Cleaning 50-year old film... how to do it?

Discussion in 'Film and Processing' started by maiku, Jan 10, 2010.

  1. Hi,
    I came across 10 small boxes of Fujicolor Slide Film. The boxes are dated from 1957 to 1963. They photos are of High School trips to Kamakura, Esojima, Hakone and Mount Fuji. The slides show a lot deterioration from poor storage, which cannot be repaired. However, there is a lot of dirt on the slides. I would like to clean off the slides that present nicest photos. The majority of photos are terrible. Poor exposure, poor composition and a lot of camera shake, but that said they are interesting.
    Any help with a viable and effective solution to clean the negatives will be greatly appreciated.
    Included are some of the photos I like.
    Mike
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  2. Photo 2
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  3. Photo 3
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  4. Photo 4
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  5. Last photo
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  6. Ok Two more
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  7. Last one honestly....
    00VStg-208456784.jpg
     
  8. You might get away with blowing them off very carefully to get any loose stuff off them and then using whatever you can find in the way of a film cleaning liquid. I've had luck with using Edwal brand "Anti-Stat Film Cleaner" on old Kodak slides that were as bad as these. I have no idea if that is sold in Japan, but something like it surely is. Of course you'll have to get them out of the mounts, clean them, and remount them.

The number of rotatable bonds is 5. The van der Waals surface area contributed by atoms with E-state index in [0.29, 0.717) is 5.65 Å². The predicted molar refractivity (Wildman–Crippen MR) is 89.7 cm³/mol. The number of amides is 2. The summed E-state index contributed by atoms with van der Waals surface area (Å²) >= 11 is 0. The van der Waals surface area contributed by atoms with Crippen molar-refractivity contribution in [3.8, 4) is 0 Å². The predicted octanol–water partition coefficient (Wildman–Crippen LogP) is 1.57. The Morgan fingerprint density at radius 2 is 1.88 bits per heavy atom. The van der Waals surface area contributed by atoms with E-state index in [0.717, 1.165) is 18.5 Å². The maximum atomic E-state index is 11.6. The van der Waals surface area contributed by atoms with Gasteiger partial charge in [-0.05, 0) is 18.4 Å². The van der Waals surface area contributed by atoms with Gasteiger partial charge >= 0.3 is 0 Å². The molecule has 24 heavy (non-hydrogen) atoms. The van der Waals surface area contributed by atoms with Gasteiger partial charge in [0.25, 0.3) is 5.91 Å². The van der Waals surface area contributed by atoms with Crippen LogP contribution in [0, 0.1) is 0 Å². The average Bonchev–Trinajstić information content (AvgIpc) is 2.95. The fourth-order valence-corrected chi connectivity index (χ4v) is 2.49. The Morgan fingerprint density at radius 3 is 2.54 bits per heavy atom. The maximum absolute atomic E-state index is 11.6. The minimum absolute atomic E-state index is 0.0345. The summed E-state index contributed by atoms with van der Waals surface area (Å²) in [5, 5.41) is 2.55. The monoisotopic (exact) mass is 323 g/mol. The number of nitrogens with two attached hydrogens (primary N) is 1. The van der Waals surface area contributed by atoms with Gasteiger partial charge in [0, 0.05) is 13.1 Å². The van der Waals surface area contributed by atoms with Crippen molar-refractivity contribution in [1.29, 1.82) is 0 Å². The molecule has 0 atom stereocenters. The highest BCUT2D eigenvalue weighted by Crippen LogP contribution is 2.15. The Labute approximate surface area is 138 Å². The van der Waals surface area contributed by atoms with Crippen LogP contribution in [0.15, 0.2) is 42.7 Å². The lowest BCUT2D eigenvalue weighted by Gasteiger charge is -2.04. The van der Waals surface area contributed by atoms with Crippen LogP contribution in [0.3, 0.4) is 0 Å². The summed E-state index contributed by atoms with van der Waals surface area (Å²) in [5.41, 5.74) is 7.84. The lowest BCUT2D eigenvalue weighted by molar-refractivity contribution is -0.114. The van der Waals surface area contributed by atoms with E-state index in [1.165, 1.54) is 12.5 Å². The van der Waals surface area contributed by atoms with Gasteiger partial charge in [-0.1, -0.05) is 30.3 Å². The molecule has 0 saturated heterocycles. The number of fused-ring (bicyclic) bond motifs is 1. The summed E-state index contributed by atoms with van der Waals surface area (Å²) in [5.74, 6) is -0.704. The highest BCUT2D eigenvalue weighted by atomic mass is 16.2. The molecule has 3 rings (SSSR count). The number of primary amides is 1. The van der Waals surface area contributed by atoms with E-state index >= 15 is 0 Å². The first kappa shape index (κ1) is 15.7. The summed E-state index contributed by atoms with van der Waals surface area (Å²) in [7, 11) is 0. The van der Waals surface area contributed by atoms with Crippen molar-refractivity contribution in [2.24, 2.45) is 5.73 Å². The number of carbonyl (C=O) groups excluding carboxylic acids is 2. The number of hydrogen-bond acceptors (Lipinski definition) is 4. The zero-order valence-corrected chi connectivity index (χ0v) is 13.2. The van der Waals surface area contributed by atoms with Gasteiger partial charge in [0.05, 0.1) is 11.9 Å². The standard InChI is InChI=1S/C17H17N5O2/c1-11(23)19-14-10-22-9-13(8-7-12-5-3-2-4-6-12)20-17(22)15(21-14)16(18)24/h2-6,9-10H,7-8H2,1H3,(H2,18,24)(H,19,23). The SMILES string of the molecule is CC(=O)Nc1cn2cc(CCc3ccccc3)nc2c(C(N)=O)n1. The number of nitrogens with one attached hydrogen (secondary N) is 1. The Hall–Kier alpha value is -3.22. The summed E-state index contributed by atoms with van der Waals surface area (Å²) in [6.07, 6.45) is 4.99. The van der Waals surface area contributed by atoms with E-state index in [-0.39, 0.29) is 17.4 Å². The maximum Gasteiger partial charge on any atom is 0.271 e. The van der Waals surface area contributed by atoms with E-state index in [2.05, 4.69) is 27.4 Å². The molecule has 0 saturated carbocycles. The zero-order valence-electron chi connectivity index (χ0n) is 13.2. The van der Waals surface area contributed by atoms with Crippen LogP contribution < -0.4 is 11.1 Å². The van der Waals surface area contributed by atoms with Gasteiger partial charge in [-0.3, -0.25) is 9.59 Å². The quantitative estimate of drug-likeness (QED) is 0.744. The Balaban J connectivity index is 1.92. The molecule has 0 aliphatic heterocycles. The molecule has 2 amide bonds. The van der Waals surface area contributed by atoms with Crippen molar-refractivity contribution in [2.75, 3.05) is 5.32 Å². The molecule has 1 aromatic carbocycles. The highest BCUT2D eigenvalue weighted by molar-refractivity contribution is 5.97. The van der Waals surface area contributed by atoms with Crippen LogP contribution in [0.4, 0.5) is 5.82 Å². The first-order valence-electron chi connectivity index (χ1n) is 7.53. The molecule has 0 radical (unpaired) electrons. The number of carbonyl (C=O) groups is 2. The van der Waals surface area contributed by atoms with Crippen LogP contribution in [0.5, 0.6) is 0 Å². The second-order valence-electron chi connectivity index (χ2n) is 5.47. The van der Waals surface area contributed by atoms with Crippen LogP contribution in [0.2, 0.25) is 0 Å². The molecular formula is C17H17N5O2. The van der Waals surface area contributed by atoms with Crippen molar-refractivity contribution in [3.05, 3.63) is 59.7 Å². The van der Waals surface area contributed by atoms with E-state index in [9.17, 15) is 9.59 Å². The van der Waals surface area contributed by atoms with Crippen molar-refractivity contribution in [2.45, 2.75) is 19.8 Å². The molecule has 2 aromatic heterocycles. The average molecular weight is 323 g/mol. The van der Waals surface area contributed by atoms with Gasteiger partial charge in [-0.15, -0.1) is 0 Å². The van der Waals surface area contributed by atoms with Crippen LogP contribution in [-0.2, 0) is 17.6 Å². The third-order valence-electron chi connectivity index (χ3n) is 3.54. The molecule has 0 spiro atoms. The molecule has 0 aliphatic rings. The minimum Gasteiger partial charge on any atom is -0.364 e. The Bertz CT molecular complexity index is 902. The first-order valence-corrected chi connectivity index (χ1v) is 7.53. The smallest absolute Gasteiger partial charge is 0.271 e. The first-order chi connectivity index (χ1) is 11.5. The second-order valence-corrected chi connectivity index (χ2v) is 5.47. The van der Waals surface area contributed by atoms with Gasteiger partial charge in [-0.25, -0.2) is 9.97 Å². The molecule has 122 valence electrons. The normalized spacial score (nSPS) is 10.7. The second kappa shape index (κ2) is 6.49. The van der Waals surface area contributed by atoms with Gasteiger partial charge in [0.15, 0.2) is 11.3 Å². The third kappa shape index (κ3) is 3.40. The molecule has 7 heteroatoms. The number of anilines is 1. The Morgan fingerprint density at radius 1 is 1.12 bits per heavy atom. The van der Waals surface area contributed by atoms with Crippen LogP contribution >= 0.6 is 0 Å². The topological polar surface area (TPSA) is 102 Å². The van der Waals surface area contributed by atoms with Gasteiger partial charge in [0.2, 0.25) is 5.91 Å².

The Edwal strips any lacquer off them too, but that additional element makes the job more tedious and makes removing them from the mounts absolutely essential. I don't know if Fuji used anything like that on the slides, but it wasn't uncommon then.
    But 10 boxes? That's a lot. For 10 boxes, it may well be well to check into whether some professional assistance would be affordable.
     
  9. Do a sort and figure out which ones really need to be saved, I am sure not all will be as important as others. I would personally try washing them in distilled water, one at a time letting them soak long enough to loosen up everything, agitate so that the film touches nothing other than water and then dry by clipping one end with a clothespin. If it is only dirt, it will rinse away and you wont have damaged the film itself. Be sure to use a wetting agent in the wash water and rinse it in a second totally clean bath before hanging it.
     
  10. That's not dirt -- it's clearly fungus, especially the first few. Keep them away from anything you don't want to catch the fungus. The fungus has eaten the gelatin of the emulsion, I doubt these can be repaired. Scan them with a scanner with Digital ICE, and then store them someplace by themselves.
     
  11. I have done Kodachrome and Ektachrome with worse fungus and the end result was pretty decent.On the older ones the lacquer coating seems to have protected the emulsion itself. Also, color is layered, of course and the damage may have affected only the top layers.
    The advice to keep them segregated from other film and photographic things is a very good one.
     

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